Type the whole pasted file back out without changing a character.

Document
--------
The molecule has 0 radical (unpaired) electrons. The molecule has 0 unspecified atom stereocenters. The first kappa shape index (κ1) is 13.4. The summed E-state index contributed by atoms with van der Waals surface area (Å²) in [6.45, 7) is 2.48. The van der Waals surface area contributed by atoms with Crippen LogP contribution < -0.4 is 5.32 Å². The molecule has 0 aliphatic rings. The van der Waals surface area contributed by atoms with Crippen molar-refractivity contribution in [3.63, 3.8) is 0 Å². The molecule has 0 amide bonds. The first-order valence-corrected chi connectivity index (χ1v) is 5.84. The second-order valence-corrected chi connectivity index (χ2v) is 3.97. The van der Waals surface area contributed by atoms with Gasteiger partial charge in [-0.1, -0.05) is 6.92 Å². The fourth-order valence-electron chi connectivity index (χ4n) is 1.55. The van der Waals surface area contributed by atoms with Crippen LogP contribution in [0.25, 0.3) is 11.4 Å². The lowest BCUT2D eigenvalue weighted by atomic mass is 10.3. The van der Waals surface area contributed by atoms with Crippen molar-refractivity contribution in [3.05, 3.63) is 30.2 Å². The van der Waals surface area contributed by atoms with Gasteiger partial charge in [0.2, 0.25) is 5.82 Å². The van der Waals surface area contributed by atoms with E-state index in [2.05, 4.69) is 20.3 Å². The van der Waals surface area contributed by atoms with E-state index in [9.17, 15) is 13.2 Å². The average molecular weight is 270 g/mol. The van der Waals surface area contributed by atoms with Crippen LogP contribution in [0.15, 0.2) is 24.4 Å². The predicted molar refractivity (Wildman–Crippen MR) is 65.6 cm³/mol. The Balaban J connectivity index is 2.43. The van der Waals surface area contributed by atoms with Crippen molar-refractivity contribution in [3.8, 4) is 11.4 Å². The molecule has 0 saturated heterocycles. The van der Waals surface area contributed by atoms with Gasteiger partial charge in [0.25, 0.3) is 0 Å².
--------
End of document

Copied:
The molecule has 0 radical (unpaired) electrons. The molecule has 0 unspecified atom stereocenters. The first kappa shape index (κ1) is 13.4. The summed E-state index contributed by atoms with van der Waals surface area (Å²) in [6.45, 7) is 2.48. The van der Waals surface area contributed by atoms with Crippen LogP contribution < -0.4 is 5.32 Å². The molecule has 0 aliphatic rings. The van der Waals surface area contributed by atoms with Crippen molar-refractivity contribution in [3.63, 3.8) is 0 Å². The molecule has 0 amide bonds. The first-order valence-corrected chi connectivity index (χ1v) is 5.84. The second-order valence-corrected chi connectivity index (χ2v) is 3.97. The van der Waals surface area contributed by atoms with Gasteiger partial charge in [-0.1, -0.05) is 6.92 Å². The fourth-order valence-electron chi connectivity index (χ4n) is 1.55. The van der Waals surface area contributed by atoms with Crippen LogP contribution in [0.25, 0.3) is 11.4 Å². The lowest BCUT2D eigenvalue weighted by atomic mass is 10.3. The van der Waals surface area contributed by atoms with Crippen molar-refractivity contribution in [3.05, 3.63) is 30.2 Å². The van der Waals surface area contributed by atoms with Gasteiger partial charge in [0.2, 0.25) is 5.82 Å². The van der Waals surface area contributed by atoms with E-state index in [2.05, 4.69) is 20.3 Å². The van der Waals surface area contributed by atoms with E-state index in [9.17, 15) is 13.2 Å². The average molecular weight is 270 g/mol. The van der Waals surface area contributed by atoms with Crippen LogP contribution in [0.15, 0.2) is 24.4 Å². The predicted molar refractivity (Wildman–Crippen MR) is 65.6 cm³/mol. The Balaban J connectivity index is 2.43. The van der Waals surface area contributed by atoms with Crippen molar-refractivity contribution in [3.8, 4) is 11.4 Å². The molecule has 0 saturated heterocycles. The van der Waals surface area contributed by atoms with Gasteiger partial charge in [0.25, 0.3) is 0 Å².